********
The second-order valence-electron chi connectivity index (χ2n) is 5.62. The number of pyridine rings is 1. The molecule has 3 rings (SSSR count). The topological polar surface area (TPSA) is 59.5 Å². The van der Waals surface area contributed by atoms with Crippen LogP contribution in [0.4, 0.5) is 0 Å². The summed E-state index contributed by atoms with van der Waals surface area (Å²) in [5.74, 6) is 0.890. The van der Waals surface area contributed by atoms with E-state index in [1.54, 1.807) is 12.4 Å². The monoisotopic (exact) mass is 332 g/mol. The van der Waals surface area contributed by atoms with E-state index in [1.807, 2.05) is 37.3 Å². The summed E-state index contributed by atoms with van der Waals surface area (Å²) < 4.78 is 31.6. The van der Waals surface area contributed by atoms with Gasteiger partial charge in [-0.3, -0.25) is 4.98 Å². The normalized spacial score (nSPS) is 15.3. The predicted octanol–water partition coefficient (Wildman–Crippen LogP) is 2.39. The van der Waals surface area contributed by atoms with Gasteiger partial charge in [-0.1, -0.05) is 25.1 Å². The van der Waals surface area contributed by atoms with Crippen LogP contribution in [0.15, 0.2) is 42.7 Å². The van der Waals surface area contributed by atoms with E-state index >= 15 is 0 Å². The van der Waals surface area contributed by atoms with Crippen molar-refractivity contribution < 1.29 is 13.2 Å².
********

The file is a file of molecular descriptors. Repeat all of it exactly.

The second-order valence-electron chi connectivity index (χ2n) is 5.62. The number of pyridine rings is 1. The molecule has 3 rings (SSSR count). The topological polar surface area (TPSA) is 59.5 Å². The van der Waals surface area contributed by atoms with Crippen LogP contribution in [0.4, 0.5) is 0 Å². The summed E-state index contributed by atoms with van der Waals surface area (Å²) in [5.74, 6) is 0.890. The van der Waals surface area contributed by atoms with E-state index in [1.54, 1.807) is 12.4 Å². The monoisotopic (exact) mass is 332 g/mol. The van der Waals surface area contributed by atoms with E-state index in [1.807, 2.05) is 37.3 Å². The summed E-state index contributed by atoms with van der Waals surface area (Å²) < 4.78 is 31.6. The van der Waals surface area contributed by atoms with Gasteiger partial charge in [-0.3, -0.25) is 4.98 Å². The normalized spacial score (nSPS) is 15.3. The predicted octanol–water partition coefficient (Wildman–Crippen LogP) is 2.39. The van der Waals surface area contributed by atoms with Gasteiger partial charge in [-0.1, -0.05) is 25.1 Å². The van der Waals surface area contributed by atoms with Crippen LogP contribution in [0.15, 0.2) is 42.7 Å². The van der Waals surface area contributed by atoms with E-state index >= 15 is 0 Å². The van der Waals surface area contributed by atoms with Crippen molar-refractivity contribution < 1.29 is 13.2 Å².